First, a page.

Episode 363 – Abe, Part 3

This week: how did Abe Shinzo get back into the PM’s office, why did he not fall flat on his face once again once he did, and what are some of the distinguishing features of his policies? We’re covering everything from LDP internal elections to macroeconomic policy to social conservatism, so buckle up — this is gonna be a fun one.

Sources

Harris, Tobias. The Iconoclast: Shinzo Abe and the New Japan.

Koide, Reiko. “Critical New Stage in Japan’s Textbook Controversy.” The Asia Pacific Journal 12, No 1 (March, 2014).

Kano, Ayako, and Vera Mackie. “Is Shinzo Abe really a feminist?” East Asia Forum, 9 November, 2013.

Japan Times coverage from this summer on the latest opinion polling on Article 9.

A tremendous New York Times article from this summer on the legacies of Abenomics.

Images

The results of the 2009 general election in Japan (241 seats needed for a majority). Red is the DPJ; Green is the LDP.
By comparison, here are the 2012 results. You can see the complete shellacking of the DPJ clearly.
Abe upon winning election as LDP president in September, 2012.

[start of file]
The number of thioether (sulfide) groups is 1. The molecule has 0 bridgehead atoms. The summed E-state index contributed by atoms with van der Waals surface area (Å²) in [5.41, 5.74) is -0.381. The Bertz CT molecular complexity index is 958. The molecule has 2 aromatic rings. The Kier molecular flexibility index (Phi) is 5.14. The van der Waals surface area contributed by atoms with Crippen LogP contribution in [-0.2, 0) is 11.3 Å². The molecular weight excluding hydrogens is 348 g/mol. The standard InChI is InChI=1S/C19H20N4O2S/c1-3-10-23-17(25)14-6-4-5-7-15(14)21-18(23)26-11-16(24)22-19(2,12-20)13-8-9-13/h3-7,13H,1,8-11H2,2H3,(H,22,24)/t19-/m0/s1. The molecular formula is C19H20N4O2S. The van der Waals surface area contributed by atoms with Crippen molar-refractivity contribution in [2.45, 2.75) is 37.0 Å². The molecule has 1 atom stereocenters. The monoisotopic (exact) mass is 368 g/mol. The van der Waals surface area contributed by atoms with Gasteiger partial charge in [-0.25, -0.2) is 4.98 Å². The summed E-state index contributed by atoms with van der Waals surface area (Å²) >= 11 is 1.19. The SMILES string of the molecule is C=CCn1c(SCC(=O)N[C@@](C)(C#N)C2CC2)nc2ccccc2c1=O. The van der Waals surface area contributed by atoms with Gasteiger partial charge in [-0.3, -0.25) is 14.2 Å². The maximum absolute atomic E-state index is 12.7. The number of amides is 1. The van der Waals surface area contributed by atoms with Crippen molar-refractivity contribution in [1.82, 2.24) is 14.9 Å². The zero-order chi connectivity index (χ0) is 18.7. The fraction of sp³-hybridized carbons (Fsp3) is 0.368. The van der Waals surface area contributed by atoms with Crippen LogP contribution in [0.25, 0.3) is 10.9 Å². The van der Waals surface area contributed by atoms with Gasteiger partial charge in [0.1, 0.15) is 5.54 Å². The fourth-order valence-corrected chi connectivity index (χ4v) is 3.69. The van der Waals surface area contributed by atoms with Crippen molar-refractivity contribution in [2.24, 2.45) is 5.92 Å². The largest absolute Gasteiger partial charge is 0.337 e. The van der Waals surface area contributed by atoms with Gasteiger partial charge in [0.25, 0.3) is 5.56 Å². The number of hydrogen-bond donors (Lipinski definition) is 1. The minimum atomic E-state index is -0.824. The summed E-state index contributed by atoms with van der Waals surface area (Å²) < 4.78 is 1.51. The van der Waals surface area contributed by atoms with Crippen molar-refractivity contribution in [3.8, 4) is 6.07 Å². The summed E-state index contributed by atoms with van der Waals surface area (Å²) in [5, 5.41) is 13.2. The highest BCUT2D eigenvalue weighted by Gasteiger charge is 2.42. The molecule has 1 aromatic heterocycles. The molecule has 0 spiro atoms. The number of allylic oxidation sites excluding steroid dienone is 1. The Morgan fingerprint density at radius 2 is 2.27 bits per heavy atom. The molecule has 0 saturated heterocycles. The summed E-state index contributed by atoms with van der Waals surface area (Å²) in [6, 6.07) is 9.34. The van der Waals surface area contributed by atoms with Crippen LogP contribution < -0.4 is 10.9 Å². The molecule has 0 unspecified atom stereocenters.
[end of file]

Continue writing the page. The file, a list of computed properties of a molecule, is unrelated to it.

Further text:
Abe Shinzo leads a victory rally before the 2012 general elections. Behind him is Aso Taro, once a rival for LDP leadership. Aso would eventually be Abe’s longest serving cabinet minister.
Abe Shinzo celebrating his victory in the 2012 general elections.
Anti-Japanese protests in Korea. Protests like these are often kicked off by Abe’s historical revisionism regarding Japanese imperialism.
A Womenomics photo op. Abe has talked a lot about economically empowering Japanese women, though cynics may note that he only does so in economic terms.

 

1 thought on “Episode 363 – Abe, Part 3”

  1. I thought you were going to talk about the textbook controversy about “advancing into China.”
    I don’t think the idea of questioning one’s state of mind re: womenomnics is helpful. We know that Abe isn’t a feminist and hasn’t actually made any actions that truly help women, but the ends justify the means. The fact that he even brought it up and started trying to promote it at all is helpful, whether it’s to improve the economy or not. If the argument that gender equality helps the economy works for a conservative perspective, then fine, as long as we get to the same goal.

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